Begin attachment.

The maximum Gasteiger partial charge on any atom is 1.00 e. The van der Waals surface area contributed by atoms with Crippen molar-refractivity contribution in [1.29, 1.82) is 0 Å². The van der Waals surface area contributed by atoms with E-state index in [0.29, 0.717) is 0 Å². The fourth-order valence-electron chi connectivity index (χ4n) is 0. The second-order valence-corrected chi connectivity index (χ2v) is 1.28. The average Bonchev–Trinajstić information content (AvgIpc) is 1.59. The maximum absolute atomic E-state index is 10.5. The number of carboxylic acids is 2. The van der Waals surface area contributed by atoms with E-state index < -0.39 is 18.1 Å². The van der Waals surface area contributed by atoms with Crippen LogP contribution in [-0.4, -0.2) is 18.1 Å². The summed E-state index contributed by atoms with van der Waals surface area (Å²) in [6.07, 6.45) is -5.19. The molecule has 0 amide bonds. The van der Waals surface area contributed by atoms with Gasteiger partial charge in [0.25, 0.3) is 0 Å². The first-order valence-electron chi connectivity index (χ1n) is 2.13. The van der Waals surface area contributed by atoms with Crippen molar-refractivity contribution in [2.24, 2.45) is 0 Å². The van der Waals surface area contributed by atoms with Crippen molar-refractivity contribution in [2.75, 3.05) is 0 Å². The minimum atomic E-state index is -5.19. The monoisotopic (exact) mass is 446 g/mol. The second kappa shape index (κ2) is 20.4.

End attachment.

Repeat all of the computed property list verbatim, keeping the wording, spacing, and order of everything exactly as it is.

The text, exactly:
The maximum Gasteiger partial charge on any atom is 1.00 e. The van der Waals surface area contributed by atoms with Crippen molar-refractivity contribution in [1.29, 1.82) is 0 Å². The van der Waals surface area contributed by atoms with E-state index in [0.29, 0.717) is 0 Å². The fourth-order valence-electron chi connectivity index (χ4n) is 0. The second-order valence-corrected chi connectivity index (χ2v) is 1.28. The average Bonchev–Trinajstić information content (AvgIpc) is 1.59. The maximum absolute atomic E-state index is 10.5. The number of carboxylic acids is 2. The van der Waals surface area contributed by atoms with E-state index < -0.39 is 18.1 Å². The van der Waals surface area contributed by atoms with Crippen LogP contribution in [-0.4, -0.2) is 18.1 Å². The summed E-state index contributed by atoms with van der Waals surface area (Å²) in [6.07, 6.45) is -5.19. The molecule has 0 amide bonds. The van der Waals surface area contributed by atoms with Gasteiger partial charge in [0.25, 0.3) is 0 Å². The first-order valence-electron chi connectivity index (χ1n) is 2.13. The van der Waals surface area contributed by atoms with Crippen molar-refractivity contribution in [2.24, 2.45) is 0 Å². The van der Waals surface area contributed by atoms with Crippen molar-refractivity contribution in [2.75, 3.05) is 0 Å². The minimum atomic E-state index is -5.19. The monoisotopic (exact) mass is 446 g/mol. The second kappa shape index (κ2) is 20.4.